In 1997, Brad bought a Challenger convertible to take to local car shows and cruise-ins. Initially, he had told himself he just wanted a car that was nice enough to take to shows and display, but he soon found himself getting jealous of people who were getting trophies and getting featured in magazines. Brad says, “I wished I could get those accolades too. It then occurred to me that the Challenger T/A sitting in my garage could be a show stopper too if it was restored.” Since his finances were good with his stock market investments growing, Brad started to seriously think about doing a ground up restoration of the T/A.

Around this time; he met someone at a car show selling Mr. Norm’s Grand Spaulding Dodge items. Brad told the vendor that when he first got his T/A, it had a Mr. Norm’s decal on the spoiler but he really didn’t think much of it. The vendor told Brad that he had all of the original Grand Spaulding sales records and if Brad’s T/A had been sold there new; he should have sales records for it. Shortly after giving him the T/A’s VIN number, he called to say he had a complete sales folder for the car, which even included a set of keys for it! Brad quickly purchased the folder and was glad to have proof the car was sold at Mr. Norm’s when it was new.

Brad learned the T/A had arrived at Mr. Norms in May 1970 but wasn’t purchased until February 1971 and the original owner traded an orange 1970 Challenger 340 in on it. Included in the folder was also an advanced dealer shipping invoice that showed how the car had been originally optioned. While Brad had the original fender tag, the two broadcast sheets he found in the car were not for his; instead they were for a purple T/A about twenty VIN numbers after. With this paperwork, Brad also found out that his car wasn’t optioned with Rallye wheels like he had thought; instead coming with the standard 15×7 steel wheels and dog dish caps. He then purchased a set of original 15×7 steel wheels for the car. “I was a little disappointed at first, as I liked the Rallye wheels but over time, the steel wheels grew on me,” shares Brad.

Getting the original sales paperwork got him excited about restoring the car and a restoration shop in western Michigan was highly recommended. After meeting with the owner and getting an idea about costs, Brad reviewed his finances and decided he could afford it. He put a deposit down to get on the shop’s waiting list and started searching for original parts in the meantime to achieve his goal of an OE restoration. While waiting, Brad started to disassemble the T/A and soon had parts stored all over his house and garage. In the fall of 1999, the partially stripped T/A finally went to the shop in Michigan. What was originally supposed to take a year quickly turned into a gong show. Things got delayed with the project very shortly after arriving at the shop. The shop consisted of two people; the owner and one employee. Shortly after they got the car, the employee left. The owner said he was going to continue on by himself but not long after that, he got laid up medically after donating a kidney to his dad. By this time, the stock market had sunk with the so called “tech wreck” so Brad was glad for a delay in expected restoration bills. Be careful what you wish for though!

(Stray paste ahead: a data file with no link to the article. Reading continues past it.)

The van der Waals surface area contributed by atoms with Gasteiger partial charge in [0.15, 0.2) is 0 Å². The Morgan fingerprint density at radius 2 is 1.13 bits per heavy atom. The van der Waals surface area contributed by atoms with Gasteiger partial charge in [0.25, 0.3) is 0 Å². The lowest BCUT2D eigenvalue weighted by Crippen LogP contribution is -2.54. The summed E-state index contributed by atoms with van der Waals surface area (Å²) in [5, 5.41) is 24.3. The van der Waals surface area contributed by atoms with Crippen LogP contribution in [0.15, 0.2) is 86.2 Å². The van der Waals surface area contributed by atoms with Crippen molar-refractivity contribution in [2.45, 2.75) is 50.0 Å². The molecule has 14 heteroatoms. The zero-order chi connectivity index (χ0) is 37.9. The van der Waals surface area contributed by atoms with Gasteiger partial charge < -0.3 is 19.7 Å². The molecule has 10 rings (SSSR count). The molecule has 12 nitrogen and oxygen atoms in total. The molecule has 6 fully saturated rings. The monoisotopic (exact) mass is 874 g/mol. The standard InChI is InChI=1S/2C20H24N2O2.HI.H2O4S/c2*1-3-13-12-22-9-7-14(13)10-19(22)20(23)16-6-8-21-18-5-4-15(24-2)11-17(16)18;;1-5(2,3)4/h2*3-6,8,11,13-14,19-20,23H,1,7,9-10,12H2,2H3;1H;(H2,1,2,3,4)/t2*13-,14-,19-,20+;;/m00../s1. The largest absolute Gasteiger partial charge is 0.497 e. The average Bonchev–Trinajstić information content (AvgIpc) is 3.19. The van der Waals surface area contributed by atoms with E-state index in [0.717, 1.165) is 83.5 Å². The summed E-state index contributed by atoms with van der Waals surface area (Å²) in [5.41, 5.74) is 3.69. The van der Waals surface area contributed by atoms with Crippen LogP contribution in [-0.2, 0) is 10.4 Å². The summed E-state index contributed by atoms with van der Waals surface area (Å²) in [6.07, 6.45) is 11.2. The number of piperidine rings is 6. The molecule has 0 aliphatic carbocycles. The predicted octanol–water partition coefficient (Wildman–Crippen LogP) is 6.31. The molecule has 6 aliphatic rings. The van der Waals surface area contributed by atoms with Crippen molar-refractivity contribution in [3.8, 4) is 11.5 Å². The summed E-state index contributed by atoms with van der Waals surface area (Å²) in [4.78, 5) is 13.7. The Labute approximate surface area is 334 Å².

Weeks turned into years and little progress was being made on the car. “I was getting frustrated with the shop but by then, the company I worked for as an engineer was starting to struggle and between that and my bruised stock market portfolio, I felt that although I probably needed to move the car to another shop if I ever wanted it done, I was in no position to make that commitment,” recalls Brad. Eventually he was laid off but quickly found a better paying job. Feeling more confident about his career, Brad paid a visit to the shop and the owner promised to get back into gear with the car. In fact he did, and over the following months he did an extensive amount of metal work. The rear quarter panels were replaced, along with a trunk floor Brad got from Arizona. The tail light panel was replaced and the rusty A-pillars, cowl and inner fenders were patched. Finally, the car was ready to go to the media blaster.